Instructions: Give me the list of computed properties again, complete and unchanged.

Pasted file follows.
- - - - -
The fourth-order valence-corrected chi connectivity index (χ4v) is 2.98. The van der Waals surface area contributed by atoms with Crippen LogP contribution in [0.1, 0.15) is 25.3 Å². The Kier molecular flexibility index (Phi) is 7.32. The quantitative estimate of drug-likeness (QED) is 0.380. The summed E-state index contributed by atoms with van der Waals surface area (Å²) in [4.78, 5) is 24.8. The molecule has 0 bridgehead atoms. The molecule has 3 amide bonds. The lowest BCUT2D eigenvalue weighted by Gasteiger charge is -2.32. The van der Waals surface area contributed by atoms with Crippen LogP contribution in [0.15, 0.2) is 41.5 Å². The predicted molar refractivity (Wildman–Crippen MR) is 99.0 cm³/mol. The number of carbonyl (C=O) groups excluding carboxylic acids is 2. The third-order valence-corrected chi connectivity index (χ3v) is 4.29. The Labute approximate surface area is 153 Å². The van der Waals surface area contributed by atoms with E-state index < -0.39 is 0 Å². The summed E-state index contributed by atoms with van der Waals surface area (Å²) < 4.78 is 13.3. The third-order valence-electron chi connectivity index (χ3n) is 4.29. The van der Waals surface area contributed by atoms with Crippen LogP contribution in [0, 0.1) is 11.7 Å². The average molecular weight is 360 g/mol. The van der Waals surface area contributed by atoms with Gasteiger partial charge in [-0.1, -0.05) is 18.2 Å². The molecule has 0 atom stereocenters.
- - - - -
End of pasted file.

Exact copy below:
The fourth-order valence-corrected chi connectivity index (χ4v) is 2.98. The van der Waals surface area contributed by atoms with Crippen LogP contribution in [0.1, 0.15) is 25.3 Å². The Kier molecular flexibility index (Phi) is 7.32. The quantitative estimate of drug-likeness (QED) is 0.380. The summed E-state index contributed by atoms with van der Waals surface area (Å²) in [4.78, 5) is 24.8. The molecule has 0 bridgehead atoms. The molecule has 3 amide bonds. The lowest BCUT2D eigenvalue weighted by Gasteiger charge is -2.32. The van der Waals surface area contributed by atoms with Crippen LogP contribution in [0.15, 0.2) is 41.5 Å². The predicted molar refractivity (Wildman–Crippen MR) is 99.0 cm³/mol. The number of carbonyl (C=O) groups excluding carboxylic acids is 2. The third-order valence-corrected chi connectivity index (χ3v) is 4.29. The Labute approximate surface area is 153 Å². The van der Waals surface area contributed by atoms with E-state index < -0.39 is 0 Å². The summed E-state index contributed by atoms with van der Waals surface area (Å²) < 4.78 is 13.3. The third-order valence-electron chi connectivity index (χ3n) is 4.29. The van der Waals surface area contributed by atoms with Crippen LogP contribution in [0, 0.1) is 11.7 Å². The average molecular weight is 360 g/mol. The van der Waals surface area contributed by atoms with Gasteiger partial charge in [-0.1, -0.05) is 18.2 Å². The molecule has 0 atom stereocenters.